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1943: Reynolds featured member from Diamond Club

Bits By Betty
Lead Summary
Betty Mann, Rock County Historian

The following article is part of the Diamond Club Member group that began in the January 7, 1943, issue of the Rock County Star Herald. Members of this group consist of persons of age 75 and older.
The following appeared in The Rock County Herald on July 15, 1943.
If more people today had the same philosophy on life that Mrs. S.D. Reynolds, of Hardwick, has, there would be less complaining about the lack of gasoline for joy riding, and about meat, sugar, coffee, canned goods and fuel shortages.
This 78-year-old mother of eight children knows that it is possible to get along without a lot of things, because she has done it. Yet she is hale and hearty enough to maintain her own home, and has in her memory a priceless history of pioneer days in southeastern South Dakota as well as in Rock county.
Born Regina Glaser in Clayton county, Ohio, July 28, 1864, she moved at the age of two with her parents to Greeley, Ia., then to Strawberry Point, McGregor and finally to Walnut, before going to South Dakota where her life was filled with colorful incidents of pioneering.
Herded Pigs
The trip from Walnut, Iowa, to McCook county, South Dakota, was made by ox-team and covered wagon via Sioux Falls. Her father, Martin Glaser, took a preemption claim not far from Wall Lake. The lake abounded with fish, and oftentimes she and her brother caught a sack full of fish while they were herding cattle and pigs in that area.
“We’d fish all day,” Mrs. Reynolds recalls, “and when it came time to go home, we’d tie the gunny sack we kept them in to a white steer’s tail, and he’d carry them home for us.”
The fact that they were a long ways from church (the nearest Catholic church was then at Sioux Falls, about 15 miles away) did not keep them from observing Sunday in the house of worship.
Up at 4 a.m. on Sunday
“Mother would get up early,” Mrs. Reynolds reminisced, “and would pack a lunch and get us children ready. About 4 a.m. we’d leave by ox-team for Sioux Falls. The trip was long and tedious, but finally we would get to the Sioux river and we’d know we were almost there. We’d ford the river with the oxen, then we’d unyoke  them and let them graze while we walked about a mile up the hill to church. After we’d attended services, and we children had completed our catechism class, we’d be ready to start for home again.”
After living near Wall Lake for five years, the Glasers moved to Salem, S.D., where Mr. Glaser built the first residence ever erected in that town. It was a combination store and home, but because of the family’s hospitality, it soon developed into a boarding house. In addition to operating his store, Mr. Glaser served as a “squatter”, the pioneer day version of a real estate agent.
Because there was no well there, and no well diggers could be obtained, Mrs. Reynolds and her brother would haul water from the West Vermillion river in barrels drawn by oxen. They only had three barrels, she relates, so they had to make the trip often.
Business Ventures
The water hauling, however, became a profitable sideline for a while, until her father learned of her business tactics, and then the business “went up in smoke.” About that time, the railroad was being built through Salem, and the workers very often preferred water to beer. “For a while there, I was selling those railroaders water at a nickel a glass and was making a pretty good thing of it. I figured if they could pay a nickel a glass for beer across the street, that was easier to get than water, I should have something for my efforts. Father was of a different opinion, however, for when he heard about it, the water was given free of charge to anyone who wanted it. The following year, a well was dug, and that ended our water problems, but I want to tell you, when you haul water by barrel a distance of a mile, it’s mighty precious stuff, especially where you have to use it for drinking, cooking and washing.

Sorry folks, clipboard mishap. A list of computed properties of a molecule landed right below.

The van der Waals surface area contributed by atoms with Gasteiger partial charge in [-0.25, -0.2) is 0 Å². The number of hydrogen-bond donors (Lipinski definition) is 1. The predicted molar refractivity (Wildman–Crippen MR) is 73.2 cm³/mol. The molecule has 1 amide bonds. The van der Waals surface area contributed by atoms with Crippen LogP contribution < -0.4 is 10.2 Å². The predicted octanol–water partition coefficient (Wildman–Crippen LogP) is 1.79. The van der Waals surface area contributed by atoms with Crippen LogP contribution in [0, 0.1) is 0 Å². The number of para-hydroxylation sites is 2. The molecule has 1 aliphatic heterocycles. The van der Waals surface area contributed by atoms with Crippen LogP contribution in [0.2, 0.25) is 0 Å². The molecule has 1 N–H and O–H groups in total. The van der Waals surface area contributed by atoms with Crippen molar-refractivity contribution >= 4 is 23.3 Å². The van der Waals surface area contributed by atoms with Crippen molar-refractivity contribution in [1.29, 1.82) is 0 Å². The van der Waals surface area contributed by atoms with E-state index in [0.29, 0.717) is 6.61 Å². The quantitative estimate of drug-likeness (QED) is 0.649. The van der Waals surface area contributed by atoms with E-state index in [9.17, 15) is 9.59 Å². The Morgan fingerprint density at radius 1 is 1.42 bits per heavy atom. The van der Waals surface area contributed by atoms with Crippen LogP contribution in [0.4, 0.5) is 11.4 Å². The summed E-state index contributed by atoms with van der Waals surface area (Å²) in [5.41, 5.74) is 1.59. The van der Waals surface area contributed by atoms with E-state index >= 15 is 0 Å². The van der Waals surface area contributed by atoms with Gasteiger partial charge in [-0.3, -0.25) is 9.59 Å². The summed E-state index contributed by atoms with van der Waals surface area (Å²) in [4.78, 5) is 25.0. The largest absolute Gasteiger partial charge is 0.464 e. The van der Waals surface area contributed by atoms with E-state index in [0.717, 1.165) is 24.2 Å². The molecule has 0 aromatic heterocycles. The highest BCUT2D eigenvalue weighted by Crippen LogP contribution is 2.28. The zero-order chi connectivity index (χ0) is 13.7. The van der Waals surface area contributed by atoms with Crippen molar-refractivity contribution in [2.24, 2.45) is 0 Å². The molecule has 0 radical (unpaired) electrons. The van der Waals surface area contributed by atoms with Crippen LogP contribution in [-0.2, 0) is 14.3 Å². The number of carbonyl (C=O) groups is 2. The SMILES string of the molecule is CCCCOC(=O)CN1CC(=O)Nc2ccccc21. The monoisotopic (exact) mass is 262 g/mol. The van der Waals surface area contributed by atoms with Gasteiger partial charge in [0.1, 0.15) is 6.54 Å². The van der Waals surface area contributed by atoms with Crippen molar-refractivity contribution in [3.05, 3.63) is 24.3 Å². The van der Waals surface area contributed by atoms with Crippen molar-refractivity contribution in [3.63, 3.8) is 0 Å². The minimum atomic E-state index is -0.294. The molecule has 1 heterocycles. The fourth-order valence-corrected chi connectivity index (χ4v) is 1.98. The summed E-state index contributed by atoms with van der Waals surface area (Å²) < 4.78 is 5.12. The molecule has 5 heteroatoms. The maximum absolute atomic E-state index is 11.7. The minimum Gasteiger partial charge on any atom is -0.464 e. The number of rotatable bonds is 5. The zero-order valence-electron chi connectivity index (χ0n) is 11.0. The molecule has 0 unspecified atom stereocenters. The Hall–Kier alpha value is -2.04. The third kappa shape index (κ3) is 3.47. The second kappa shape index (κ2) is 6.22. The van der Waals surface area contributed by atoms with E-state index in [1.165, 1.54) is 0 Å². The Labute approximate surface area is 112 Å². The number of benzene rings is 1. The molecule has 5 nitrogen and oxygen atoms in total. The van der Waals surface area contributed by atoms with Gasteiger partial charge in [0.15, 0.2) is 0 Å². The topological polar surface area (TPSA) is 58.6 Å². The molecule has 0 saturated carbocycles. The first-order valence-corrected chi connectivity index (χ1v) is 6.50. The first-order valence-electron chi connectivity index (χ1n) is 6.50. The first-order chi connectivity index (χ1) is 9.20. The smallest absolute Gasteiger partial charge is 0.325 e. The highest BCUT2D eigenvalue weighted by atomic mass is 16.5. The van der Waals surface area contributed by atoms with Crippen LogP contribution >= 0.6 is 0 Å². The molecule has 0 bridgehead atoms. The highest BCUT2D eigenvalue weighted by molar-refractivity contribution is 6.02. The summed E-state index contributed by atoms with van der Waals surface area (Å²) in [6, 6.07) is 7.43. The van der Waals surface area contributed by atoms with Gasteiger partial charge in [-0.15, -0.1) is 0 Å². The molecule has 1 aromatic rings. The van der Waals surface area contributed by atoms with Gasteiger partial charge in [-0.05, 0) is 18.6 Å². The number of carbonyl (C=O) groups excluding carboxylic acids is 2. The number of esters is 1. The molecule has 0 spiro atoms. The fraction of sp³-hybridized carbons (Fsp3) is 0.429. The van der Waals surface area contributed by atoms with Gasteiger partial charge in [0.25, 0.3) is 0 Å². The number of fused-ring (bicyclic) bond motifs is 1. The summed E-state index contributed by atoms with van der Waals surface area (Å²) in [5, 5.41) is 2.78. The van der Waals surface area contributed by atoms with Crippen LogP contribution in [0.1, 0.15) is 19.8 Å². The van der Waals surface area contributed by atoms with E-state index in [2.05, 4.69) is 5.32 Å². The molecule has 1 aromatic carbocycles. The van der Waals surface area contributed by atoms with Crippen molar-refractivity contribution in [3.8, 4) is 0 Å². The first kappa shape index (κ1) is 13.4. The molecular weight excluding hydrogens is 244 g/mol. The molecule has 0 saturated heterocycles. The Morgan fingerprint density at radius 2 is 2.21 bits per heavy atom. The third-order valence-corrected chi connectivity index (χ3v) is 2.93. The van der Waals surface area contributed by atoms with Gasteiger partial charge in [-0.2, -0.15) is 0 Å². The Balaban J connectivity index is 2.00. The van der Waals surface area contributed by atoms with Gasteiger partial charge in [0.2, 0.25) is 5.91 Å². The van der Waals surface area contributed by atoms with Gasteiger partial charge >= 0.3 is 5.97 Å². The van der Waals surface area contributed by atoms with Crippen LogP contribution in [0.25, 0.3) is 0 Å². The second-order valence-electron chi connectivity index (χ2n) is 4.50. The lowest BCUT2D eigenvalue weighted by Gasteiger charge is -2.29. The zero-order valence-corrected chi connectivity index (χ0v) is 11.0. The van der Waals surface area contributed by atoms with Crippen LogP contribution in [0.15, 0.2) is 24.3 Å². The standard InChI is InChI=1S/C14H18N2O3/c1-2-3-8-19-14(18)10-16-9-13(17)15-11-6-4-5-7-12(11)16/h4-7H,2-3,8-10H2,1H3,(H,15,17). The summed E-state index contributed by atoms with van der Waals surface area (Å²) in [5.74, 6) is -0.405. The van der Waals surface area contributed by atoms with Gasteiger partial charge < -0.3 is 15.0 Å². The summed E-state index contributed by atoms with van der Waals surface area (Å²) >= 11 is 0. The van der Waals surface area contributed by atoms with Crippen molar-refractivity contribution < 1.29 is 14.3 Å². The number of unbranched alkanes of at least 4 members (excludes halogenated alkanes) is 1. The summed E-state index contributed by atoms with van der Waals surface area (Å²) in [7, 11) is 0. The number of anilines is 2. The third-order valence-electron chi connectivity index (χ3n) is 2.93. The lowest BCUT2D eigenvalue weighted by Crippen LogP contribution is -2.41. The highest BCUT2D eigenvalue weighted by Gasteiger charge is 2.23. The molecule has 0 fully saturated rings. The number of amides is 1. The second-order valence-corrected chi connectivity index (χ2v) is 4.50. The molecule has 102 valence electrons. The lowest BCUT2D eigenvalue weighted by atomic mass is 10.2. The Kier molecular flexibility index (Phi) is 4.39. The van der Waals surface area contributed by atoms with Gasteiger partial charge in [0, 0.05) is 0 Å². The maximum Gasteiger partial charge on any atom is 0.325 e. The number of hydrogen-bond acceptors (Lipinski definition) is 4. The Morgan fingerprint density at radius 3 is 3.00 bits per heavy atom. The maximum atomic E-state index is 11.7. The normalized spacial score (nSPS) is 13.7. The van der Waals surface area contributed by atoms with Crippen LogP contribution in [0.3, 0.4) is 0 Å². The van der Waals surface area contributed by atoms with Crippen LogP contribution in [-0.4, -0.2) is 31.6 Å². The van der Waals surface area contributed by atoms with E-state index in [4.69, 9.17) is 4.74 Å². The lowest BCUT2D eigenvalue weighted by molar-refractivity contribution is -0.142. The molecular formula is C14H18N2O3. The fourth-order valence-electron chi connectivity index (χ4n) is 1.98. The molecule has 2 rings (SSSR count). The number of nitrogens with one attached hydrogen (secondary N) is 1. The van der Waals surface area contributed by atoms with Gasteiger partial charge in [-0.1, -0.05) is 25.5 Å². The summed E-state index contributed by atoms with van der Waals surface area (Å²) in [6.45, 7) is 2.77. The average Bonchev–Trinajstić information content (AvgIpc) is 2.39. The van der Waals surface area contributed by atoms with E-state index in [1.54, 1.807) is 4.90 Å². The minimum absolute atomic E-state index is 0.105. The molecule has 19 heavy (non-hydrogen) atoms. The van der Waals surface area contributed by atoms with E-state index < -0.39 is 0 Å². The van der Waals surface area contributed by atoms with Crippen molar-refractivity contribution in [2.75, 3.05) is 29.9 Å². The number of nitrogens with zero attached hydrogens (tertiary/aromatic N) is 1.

Muslin Newspaper
The first winter there was one of the most difficult experienced in South Dakota. Not only was it cold, but the snow was so deep that travel was impossible. Several men on the railroad crew were snowed in all winter, and the printer of the newspaper there was unable to get paper to use on his press.
“His name was Jonas Rutman,” Mrs. Reynolds recalls, “and father helped him out of his predicament by allowing him to move his press into our store building. There, father let him have a couple of bolts of unbleached muslin, and he cut that up and printed the news on that.”
Had it not been for wild game, they would have been without meat long before the winter was over. Mrs. Reynolds states that they had dug a pit for the turn table for the railroad there, and wild antelope looking for food would wander near the village and into the pit where they were easily captured. Antelope meat that winter was one of their main courses. They had no sugar, but had plenty of hard candy, so the boarders used it in their coffee for sweetening. They had no milk, cream or butter.
Farm families of the community had greater difficulties. Mrs. Reynolds states that many of them were forced to grind wheat in old-fashioned coffee grinders and use it to make whole wheat pancakes, their only food for several days. Farm families who had no fuel to burn in some instances burned their furniture to keep warm while a blizzard was raging.
         Donations to the Rock County Historical Society can be sent to the Rock County Historical Society, 312 E. Main Street, Luverne, MN 56156.

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